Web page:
Young man in a hurry (x2): Frank McNally is misled by a ‘dangling modifier’

When the start of a sentence loses touch with the end

I read an extraordinary thing in the Financial Times the other day, from an interview with the French business tycoon Bernard Arnault, Europe's richest man.  Here's what it said: "Born in Roubaix, an industrial city in the north of France, after completing the École Polytechnique, one of France's prestigious grandes écoles, in 1971 he joined the family construction business."

Gosh, I thought, no wonder he turned out well.  It reminded me of a claim – itself remarkable – in the biographies of Samuel Beckett, who is said to have retained into adulthood strong memories of his prenatal life, and associated feelings of "entrapment".

Not only did Beckett have those generalised impressions, according to Anthony Cronin, "he had a particular memory of being at the dinner table in his mother's womb shortly before birth". There had been guests present "and the conversation was, perhaps needless to say, of the utmost banality".

But even that detail now paled alongside Arnault’s achievement in completing the École Polytechnique before birth. Not that he could have done it alone, of course.  Most of the credit surely belonged to his mother, who brought him to the classes, and sat up front, where he could hear properly.


Oh, all right, I know this probably didn’t happen, whatever the FT claims.  Even the man who owns Christian Dior, Louis Vuitton, Dom Pérignon, and other luxury brands must have gone to school post-natally like the rest of us. The FT’s counter-suggestion was an upmarket example of what grammarians call the “dangling modifier” or “unattached participle”, in which the start of a sentence loses touch with the end.

Fowler’s Dictionary of English Usage has a long list of such sins, including one involving another luxury brand – Britain’s queen mother – and a letter to the London Independent once.


"While serving [. . .] as a sentry outside St James's Place, on an extremely hot day in 1980," the letter began, "the Queen Mother sent an equerry down who instructed my partner and I [sic] to perform our duties on the opposite side of the road which was shaded".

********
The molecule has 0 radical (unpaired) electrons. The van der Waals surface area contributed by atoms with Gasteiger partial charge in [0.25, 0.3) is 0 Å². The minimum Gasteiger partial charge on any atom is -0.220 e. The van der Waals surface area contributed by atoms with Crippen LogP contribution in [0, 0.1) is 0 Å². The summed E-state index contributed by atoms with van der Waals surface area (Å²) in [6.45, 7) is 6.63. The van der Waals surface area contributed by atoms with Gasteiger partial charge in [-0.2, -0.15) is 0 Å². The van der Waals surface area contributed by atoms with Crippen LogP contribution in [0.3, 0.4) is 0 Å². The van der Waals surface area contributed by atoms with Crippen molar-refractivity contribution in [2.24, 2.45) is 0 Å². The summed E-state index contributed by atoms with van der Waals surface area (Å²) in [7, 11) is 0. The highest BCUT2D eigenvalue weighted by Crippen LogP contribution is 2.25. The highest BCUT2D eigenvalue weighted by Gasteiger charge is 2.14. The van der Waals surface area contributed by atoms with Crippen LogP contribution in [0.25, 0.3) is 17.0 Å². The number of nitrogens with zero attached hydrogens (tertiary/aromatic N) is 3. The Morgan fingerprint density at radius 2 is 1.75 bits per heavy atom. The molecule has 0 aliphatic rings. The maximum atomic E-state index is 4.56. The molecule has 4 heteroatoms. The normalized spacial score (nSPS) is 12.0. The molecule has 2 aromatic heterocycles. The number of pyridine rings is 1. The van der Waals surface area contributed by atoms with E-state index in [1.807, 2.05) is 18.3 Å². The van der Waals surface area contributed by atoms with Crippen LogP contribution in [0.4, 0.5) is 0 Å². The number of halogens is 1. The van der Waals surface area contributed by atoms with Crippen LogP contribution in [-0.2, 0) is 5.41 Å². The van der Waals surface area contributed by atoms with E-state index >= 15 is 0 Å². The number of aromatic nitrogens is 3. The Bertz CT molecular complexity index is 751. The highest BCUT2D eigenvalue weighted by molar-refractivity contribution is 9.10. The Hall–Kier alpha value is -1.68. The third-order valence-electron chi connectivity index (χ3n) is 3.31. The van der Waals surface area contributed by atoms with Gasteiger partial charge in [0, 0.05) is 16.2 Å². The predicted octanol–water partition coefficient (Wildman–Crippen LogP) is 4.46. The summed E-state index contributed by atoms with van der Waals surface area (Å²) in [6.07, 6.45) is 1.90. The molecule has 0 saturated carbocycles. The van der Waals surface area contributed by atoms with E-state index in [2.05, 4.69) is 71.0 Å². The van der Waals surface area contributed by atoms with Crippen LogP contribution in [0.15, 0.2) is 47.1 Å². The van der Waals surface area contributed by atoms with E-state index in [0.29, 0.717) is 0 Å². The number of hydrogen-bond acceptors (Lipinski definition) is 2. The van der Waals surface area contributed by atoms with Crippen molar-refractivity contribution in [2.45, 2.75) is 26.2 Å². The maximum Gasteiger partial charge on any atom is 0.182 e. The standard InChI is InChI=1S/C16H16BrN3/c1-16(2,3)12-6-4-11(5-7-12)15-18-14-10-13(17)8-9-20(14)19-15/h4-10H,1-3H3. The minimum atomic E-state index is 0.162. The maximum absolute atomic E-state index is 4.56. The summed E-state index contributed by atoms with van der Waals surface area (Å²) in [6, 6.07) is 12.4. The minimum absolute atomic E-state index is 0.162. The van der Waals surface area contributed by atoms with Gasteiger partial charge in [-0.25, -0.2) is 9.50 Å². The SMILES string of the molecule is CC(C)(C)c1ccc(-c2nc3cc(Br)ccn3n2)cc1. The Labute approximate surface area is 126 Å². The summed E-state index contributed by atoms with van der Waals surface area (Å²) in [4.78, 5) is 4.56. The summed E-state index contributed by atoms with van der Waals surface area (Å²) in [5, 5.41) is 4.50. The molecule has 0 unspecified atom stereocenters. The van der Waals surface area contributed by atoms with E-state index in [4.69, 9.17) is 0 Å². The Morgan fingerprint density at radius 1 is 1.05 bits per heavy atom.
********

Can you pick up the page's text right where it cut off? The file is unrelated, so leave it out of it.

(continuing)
Fowler is typically forgiving. Such danglers seldom lead to serious ambiguity, he admits: “They just jar”. And fair enough: speaking of jars, I can drink to that.

Elsewhere in the British press, meanwhile – although still on language and Gallic luxury – a piece of genuine news I learned this week is that the French equivalent of “to have your cake and eat it” is “avoir le beurre et l’argent du beurre”. Reflecting the country’s agricultural roots, this means “to have the butter and the money for butter”.  And no, even though I read it in the pro-Brexit Spectator magazine, it had nothing to do with Boris Johnson’s “cakeism”.

Kerrygold success

It referred instead to a financial scandal involving the French-style British bakery chain Patisserie Valerie, which collapsed into administration last year after the discovery of a £94 million black hole in its accounts.

One of the lesser secrets uncovered since by new owners was that, in an attempt to cut corners, the cash-strapped previous ones had resorted to using margarine rather than butter in pastry.  This policy had now been reversed.

Investigations into the financial irregularities are continuing.  In the meantime, the company’s crisis set the Spectator reflecting on the historic role of butter in corporate drama, including how Kerrygold marked the first big success of “princely Irish tycoon Tony O’Reilly”.

And it also caused me to relive a childhood shame, in which butter (or the lack of it) played a part.  The event happened during the annual “thrashing day”, the year’s busiest event on an Irish farm, when my mother had to make dinner for the more than 20 male neighbours who had come to help.

On this occasion, she ran out of butter, and had to put a half-pound of Stork on one table.  This was a terrible thing in the early 1970s, when nobody had yet tried to argue margarine was health food.

No doubt she hoped the men wouldn’t notice, or at least that they wouldn’t say anything. Unfortunately for her, she had made the parallel mistake of not allowing me a place among the adults, to which – being about eight at the time – I believed myself entitled.

Enraged, and having heard the embarrassed whispers back-stage, I exacted revenge by announcing loudly to the table the butter dish’s dark secret.  Then I ran out of the house.  And all these years later, part of me is still running.